“When people hear about my job, I get invited to a lot more parties,” said Ron Barchet, cofounder of Victory Brewing.
Barchet, who studied microbiology, chemistry, engineering and everything craft beer at the Technical University of Munich, started Victory Brewing with childhood friend Bill Covaleski in Downingtown in February 1996.
“I worked for Old Dominion Brewery in Virginia and Bill worked for a brewery in Virginia,” said Barchet. “We wanted to make our own recipes, to put a twist on classic styles of beer.”
Victory in Downingtown produces 100 thousand 31-gallon barrels of craft beer with 35 on tap for locals. One-off and seasonal brews, such as Summer Love and Festbier, sell around Pennsylvania and New Jersey. Their fourteen core brands go nationwide.
“We are filled up in Downingtown,” said Barchet. “That’s why we’re opening a second location in Parkesburg.”
Victory in Parkesburg, a $35 million project, is a 200 thousand square foot facility on forty rural acres. Testing—brewing, fermenting, dumping, trialing—starts in late September before production in November.
“There’s lots of automation before optimization,” said Barchet.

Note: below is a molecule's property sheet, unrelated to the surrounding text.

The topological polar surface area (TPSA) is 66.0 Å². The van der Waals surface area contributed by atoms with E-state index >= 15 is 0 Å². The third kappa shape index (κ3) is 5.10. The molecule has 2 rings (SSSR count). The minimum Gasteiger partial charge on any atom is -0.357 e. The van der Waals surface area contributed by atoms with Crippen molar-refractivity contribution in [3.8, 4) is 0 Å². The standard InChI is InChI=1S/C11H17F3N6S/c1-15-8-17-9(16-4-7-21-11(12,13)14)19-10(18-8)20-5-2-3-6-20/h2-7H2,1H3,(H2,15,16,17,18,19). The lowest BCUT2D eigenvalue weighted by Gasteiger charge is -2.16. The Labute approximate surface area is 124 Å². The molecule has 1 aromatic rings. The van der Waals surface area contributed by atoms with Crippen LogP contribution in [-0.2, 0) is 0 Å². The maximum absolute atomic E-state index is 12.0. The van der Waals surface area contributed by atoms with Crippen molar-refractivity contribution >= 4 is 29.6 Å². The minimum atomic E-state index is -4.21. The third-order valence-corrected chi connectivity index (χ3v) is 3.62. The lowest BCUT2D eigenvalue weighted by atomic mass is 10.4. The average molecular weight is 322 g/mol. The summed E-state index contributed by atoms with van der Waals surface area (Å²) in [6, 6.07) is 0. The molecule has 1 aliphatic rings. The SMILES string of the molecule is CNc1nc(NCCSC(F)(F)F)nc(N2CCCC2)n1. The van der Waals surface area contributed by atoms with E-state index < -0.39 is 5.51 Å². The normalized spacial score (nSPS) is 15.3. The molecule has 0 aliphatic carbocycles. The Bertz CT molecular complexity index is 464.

Victory negotiated a lease to buy in four years for full control of improvements—and plans to offer a hops field, beer farm, restaurant, bar, outdoor patio and retail outlets with six-packs and merchandise.
“We want people to drink beer, have a good time, listen to music,” said Barchet.
There will also be tours for beer education, including interactive screens with videos on how beer is made. Water, barley, hops, yeast, alcohol levels, agricultural background. The works.
“The more people know about craft beer, the more they’re interested in it. They want to touch and feel the process,” said Barchet. “By the time you leave here, you’ll know more.”
Ron and Covaleski got into this business because of core German values. “Craft beers take market share from bigger breweries,” said Barchet. “It’s not for over-indulgers. It’s a little more expensive. It’s a natural part of culture.”
As Victory gets closer to being a natural part of Parkesburg, Parkesburg Today will bring you more and more updates. Soon we will cover the intricate process of brewing. Below are snapshots of what will eventually make 225 thousand barrels a year.